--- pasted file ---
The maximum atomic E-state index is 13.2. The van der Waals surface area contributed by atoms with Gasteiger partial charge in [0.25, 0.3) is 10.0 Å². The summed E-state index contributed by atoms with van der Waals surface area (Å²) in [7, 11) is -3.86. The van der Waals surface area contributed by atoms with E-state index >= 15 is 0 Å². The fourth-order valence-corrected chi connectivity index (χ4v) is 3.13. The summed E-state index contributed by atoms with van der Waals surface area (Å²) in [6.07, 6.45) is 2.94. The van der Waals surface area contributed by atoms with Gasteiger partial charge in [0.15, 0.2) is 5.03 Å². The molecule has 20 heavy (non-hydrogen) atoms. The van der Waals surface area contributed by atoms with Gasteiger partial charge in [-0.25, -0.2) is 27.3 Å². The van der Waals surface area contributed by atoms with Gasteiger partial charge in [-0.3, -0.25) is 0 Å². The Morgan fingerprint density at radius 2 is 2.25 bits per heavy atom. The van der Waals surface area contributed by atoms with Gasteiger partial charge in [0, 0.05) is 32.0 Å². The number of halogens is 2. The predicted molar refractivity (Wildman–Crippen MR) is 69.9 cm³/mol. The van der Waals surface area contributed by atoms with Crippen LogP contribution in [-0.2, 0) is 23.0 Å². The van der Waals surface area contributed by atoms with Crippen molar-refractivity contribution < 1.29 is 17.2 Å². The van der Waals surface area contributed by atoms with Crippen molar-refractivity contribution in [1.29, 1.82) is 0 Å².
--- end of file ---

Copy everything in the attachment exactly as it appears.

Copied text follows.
The maximum atomic E-state index is 13.2. The van der Waals surface area contributed by atoms with Gasteiger partial charge in [0.25, 0.3) is 10.0 Å². The summed E-state index contributed by atoms with van der Waals surface area (Å²) in [7, 11) is -3.86. The van der Waals surface area contributed by atoms with E-state index >= 15 is 0 Å². The fourth-order valence-corrected chi connectivity index (χ4v) is 3.13. The summed E-state index contributed by atoms with van der Waals surface area (Å²) in [6.07, 6.45) is 2.94. The van der Waals surface area contributed by atoms with Gasteiger partial charge in [0.15, 0.2) is 5.03 Å². The molecule has 20 heavy (non-hydrogen) atoms. The van der Waals surface area contributed by atoms with Gasteiger partial charge in [-0.25, -0.2) is 27.3 Å². The van der Waals surface area contributed by atoms with Gasteiger partial charge in [-0.3, -0.25) is 0 Å². The Morgan fingerprint density at radius 2 is 2.25 bits per heavy atom. The van der Waals surface area contributed by atoms with Gasteiger partial charge in [0, 0.05) is 32.0 Å². The number of halogens is 2. The predicted molar refractivity (Wildman–Crippen MR) is 69.9 cm³/mol. The van der Waals surface area contributed by atoms with Crippen LogP contribution in [-0.2, 0) is 23.0 Å². The van der Waals surface area contributed by atoms with Crippen molar-refractivity contribution < 1.29 is 17.2 Å². The van der Waals surface area contributed by atoms with Crippen molar-refractivity contribution in [1.29, 1.82) is 0 Å².